A common weed in many a gardener's backyard bed, wild purslane is perfectly edible—even delicious, in fact. Its juicy little leaves have a citrusy, sometimes peppery zip. Cultivated golden purslane is much milder than the tangy wild weed; you can use wild instead of golden with no problem, but you may not need any lemon (add it at the end, after tasting).
2 tablespoons safflower or canola oil
2 pork rib chops (1 in. thick)
1/2 teaspoon kosher salt, divided
About 1/4 tsp. pepper
1/2 white onion, chopped
1 to 2 serrano chiles, chopped
1 1/2 pounds ripe red tomatoes (about 2 large), chopped
4 garlic cloves, minced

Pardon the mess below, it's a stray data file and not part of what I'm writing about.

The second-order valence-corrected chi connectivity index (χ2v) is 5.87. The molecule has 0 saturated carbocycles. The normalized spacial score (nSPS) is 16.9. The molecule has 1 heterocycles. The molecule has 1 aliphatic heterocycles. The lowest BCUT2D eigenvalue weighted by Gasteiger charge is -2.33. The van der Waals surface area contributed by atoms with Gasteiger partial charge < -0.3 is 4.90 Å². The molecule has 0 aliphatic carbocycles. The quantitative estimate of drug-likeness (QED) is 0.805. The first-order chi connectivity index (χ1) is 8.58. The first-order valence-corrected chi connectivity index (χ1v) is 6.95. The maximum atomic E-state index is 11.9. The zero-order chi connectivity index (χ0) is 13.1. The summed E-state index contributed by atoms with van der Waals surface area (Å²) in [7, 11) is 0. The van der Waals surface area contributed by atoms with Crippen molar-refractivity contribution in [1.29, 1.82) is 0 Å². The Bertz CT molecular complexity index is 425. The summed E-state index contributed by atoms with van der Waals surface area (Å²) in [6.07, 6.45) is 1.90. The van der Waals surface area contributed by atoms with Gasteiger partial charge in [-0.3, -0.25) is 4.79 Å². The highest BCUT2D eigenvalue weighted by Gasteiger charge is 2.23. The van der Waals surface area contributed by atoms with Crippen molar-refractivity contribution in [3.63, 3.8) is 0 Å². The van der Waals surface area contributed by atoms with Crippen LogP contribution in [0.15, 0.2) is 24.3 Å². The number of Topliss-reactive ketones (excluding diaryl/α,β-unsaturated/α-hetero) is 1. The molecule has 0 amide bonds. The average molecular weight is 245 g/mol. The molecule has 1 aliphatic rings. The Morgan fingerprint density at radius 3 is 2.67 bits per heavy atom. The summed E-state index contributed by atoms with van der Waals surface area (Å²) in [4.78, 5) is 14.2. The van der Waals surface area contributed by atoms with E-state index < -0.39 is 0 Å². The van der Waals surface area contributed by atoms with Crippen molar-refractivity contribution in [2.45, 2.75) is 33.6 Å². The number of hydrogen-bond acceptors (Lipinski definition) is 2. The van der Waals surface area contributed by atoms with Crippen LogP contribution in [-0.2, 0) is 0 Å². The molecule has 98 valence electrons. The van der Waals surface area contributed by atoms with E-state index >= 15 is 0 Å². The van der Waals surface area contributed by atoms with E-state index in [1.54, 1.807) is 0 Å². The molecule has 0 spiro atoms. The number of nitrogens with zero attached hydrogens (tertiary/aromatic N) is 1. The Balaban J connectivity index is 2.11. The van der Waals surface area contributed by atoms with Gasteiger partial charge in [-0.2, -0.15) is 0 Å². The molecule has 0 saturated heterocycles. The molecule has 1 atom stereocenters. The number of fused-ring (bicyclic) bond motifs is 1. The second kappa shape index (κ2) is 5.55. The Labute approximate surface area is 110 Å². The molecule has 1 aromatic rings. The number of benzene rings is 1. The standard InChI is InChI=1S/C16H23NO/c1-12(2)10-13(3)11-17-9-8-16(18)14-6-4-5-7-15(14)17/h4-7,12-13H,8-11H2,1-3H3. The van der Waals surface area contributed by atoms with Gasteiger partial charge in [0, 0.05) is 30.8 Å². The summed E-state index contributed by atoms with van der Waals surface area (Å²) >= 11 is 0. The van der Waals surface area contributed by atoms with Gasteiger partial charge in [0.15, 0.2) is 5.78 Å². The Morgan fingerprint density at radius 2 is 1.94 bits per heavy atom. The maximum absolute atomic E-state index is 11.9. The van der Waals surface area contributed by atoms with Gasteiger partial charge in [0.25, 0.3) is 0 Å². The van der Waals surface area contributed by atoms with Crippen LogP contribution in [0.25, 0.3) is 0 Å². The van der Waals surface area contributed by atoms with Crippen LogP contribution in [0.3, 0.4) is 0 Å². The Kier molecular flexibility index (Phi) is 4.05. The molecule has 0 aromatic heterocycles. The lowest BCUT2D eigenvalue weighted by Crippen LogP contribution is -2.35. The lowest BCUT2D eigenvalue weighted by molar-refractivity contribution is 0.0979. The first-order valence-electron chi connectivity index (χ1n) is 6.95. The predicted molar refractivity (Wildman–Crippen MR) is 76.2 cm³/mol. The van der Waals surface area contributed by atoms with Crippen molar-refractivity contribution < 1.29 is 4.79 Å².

1 tablespoon dried Mexican oregano
3 cups golden purslane leaves and tender stems, divided
1 tablespoon lemon zest
About 2 tbsp. lemon juice
How to Make It
Heat oil in a large (not nonstick) frying pan over medium-high heat. Season pork chops on both sides with 1/4 tsp. each salt and pepper and brown on both sides, 5 minutes total. Transfer chops to a plate.
Add onion and chiles to pan, reduce heat to medium, and cook, covered, until onion softens, about 10 minutes. Stir in tomatoes, garlic, and oregano and cook 5 minutes more, covered.
Nestle pork chops into tomatoes and onion and add 1 1/2 cups purslane. Cover and cook 7 minutes, stir in remaining purslane, and cook just until slightly wilted, about 3 minutes more. Stir in lemon zest, juice, remaining 1/4 tsp. salt, and pepper to taste.
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